What Is Coconut Flour?
Coconut flour is made by pressing the oil and water out of the meat of a coconut and then grinding the fiber that is left into flour. The result is a light, slightly yellow and rather clumpy flour.
Coconut flour is considered to be hypoallergenic, as so few people are allergic to it, and is a great ingredient when feeding a crowd with sensitivities. It has anywhere between 28%-50% of your daily fiber in just a few tablespoons, comes laced with protein (a gram per tablespoon) and doesn't contain any transfats. It has a slightly sweet taste and yes, also that of coconut.
Don't be afraid of a little ol' shelf date, pick up a bag anyway, and pop it in your freezer, where it will last for a solid 6 months if not more. So although the original price might seem a little steep, truth be told, I haven't paid more than $2 per bag in quite some time thanks to a keen eye for bargains.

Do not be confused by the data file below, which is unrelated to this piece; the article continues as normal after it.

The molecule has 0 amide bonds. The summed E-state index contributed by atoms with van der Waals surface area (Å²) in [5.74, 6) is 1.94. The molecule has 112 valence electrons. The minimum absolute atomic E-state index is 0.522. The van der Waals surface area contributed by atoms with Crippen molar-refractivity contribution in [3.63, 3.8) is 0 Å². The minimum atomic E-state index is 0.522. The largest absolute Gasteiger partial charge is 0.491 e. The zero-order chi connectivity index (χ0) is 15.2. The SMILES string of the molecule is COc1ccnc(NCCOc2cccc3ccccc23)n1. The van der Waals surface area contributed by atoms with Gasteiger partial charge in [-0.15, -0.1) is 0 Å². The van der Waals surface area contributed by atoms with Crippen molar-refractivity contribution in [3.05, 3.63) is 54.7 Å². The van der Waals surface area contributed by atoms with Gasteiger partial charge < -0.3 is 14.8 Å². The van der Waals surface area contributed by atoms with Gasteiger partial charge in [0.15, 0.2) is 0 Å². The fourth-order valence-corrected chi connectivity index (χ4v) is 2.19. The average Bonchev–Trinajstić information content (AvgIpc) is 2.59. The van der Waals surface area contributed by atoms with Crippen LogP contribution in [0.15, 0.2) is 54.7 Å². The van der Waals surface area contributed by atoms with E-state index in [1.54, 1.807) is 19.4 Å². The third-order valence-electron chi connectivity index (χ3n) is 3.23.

In my own kitchen, I typically fall into the second category — the add an egg group. Outside of baking, there aren't too many times I use flour (breading meats, sauces, gravies), so a full-out substitution is usually just fine. Plus — most baked goods can support the extra eggs since the coconut flour will absorb the extra moisture from the egg, which is brought into the recipe to provide lift and do the absent gluten's job.
Aside from baked goods, coconut flour is an excellent addition to smoothies, shakes, and even hot chocolate, occasionally. Because of its health benefits and mellow taste it's a great way to get a little extra fiber and protein without even trying!
Are you a coconut flour fan already? Share your thoughts and own results when using this alternative flour in the comments below!
(Image: Sarah Rae Trover)